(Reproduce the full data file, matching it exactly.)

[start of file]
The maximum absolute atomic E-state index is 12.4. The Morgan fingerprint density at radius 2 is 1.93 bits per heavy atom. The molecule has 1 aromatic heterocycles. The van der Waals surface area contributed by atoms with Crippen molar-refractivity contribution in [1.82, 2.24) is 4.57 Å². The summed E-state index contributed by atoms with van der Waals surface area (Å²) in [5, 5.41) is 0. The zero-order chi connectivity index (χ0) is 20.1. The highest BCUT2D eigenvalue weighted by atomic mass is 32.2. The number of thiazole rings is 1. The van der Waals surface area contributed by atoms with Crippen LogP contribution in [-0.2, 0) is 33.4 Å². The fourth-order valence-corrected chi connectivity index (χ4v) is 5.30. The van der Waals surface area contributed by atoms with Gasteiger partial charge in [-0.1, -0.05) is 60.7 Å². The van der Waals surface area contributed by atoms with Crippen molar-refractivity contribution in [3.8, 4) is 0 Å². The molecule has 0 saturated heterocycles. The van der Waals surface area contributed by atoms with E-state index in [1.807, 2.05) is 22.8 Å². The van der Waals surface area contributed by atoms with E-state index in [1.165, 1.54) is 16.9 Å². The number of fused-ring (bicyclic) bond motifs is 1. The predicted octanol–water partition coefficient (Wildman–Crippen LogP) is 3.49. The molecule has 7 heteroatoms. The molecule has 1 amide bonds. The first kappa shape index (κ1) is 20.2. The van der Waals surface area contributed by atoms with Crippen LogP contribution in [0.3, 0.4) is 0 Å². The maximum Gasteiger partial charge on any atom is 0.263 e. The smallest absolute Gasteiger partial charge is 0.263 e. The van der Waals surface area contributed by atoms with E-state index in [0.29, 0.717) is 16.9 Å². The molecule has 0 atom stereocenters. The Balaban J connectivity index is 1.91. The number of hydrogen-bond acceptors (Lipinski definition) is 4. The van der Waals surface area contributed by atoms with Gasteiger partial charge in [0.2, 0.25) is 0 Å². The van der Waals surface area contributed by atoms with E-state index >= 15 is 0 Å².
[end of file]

The maximum absolute atomic E-state index is 12.4. The Morgan fingerprint density at radius 2 is 1.93 bits per heavy atom. The molecule has 1 aromatic heterocycles. The van der Waals surface area contributed by atoms with Crippen molar-refractivity contribution in [1.82, 2.24) is 4.57 Å². The summed E-state index contributed by atoms with van der Waals surface area (Å²) in [5, 5.41) is 0. The zero-order chi connectivity index (χ0) is 20.1. The highest BCUT2D eigenvalue weighted by atomic mass is 32.2. The number of thiazole rings is 1. The van der Waals surface area contributed by atoms with Crippen LogP contribution in [-0.2, 0) is 33.4 Å². The fourth-order valence-corrected chi connectivity index (χ4v) is 5.30. The van der Waals surface area contributed by atoms with Gasteiger partial charge in [-0.1, -0.05) is 60.7 Å². The van der Waals surface area contributed by atoms with Crippen molar-refractivity contribution in [3.8, 4) is 0 Å². The molecule has 0 saturated heterocycles. The van der Waals surface area contributed by atoms with E-state index in [1.807, 2.05) is 22.8 Å². The van der Waals surface area contributed by atoms with E-state index in [1.165, 1.54) is 16.9 Å². The number of fused-ring (bicyclic) bond motifs is 1. The predicted octanol–water partition coefficient (Wildman–Crippen LogP) is 3.49. The molecule has 7 heteroatoms. The molecule has 1 amide bonds. The first kappa shape index (κ1) is 20.2. The van der Waals surface area contributed by atoms with Crippen LogP contribution in [0.3, 0.4) is 0 Å². The maximum Gasteiger partial charge on any atom is 0.263 e. The smallest absolute Gasteiger partial charge is 0.263 e. The van der Waals surface area contributed by atoms with E-state index in [0.29, 0.717) is 16.9 Å². The molecule has 0 atom stereocenters. The Balaban J connectivity index is 1.91. The number of hydrogen-bond acceptors (Lipinski definition) is 4. The van der Waals surface area contributed by atoms with Gasteiger partial charge in [0.2, 0.25) is 0 Å². The van der Waals surface area contributed by atoms with E-state index >= 15 is 0 Å².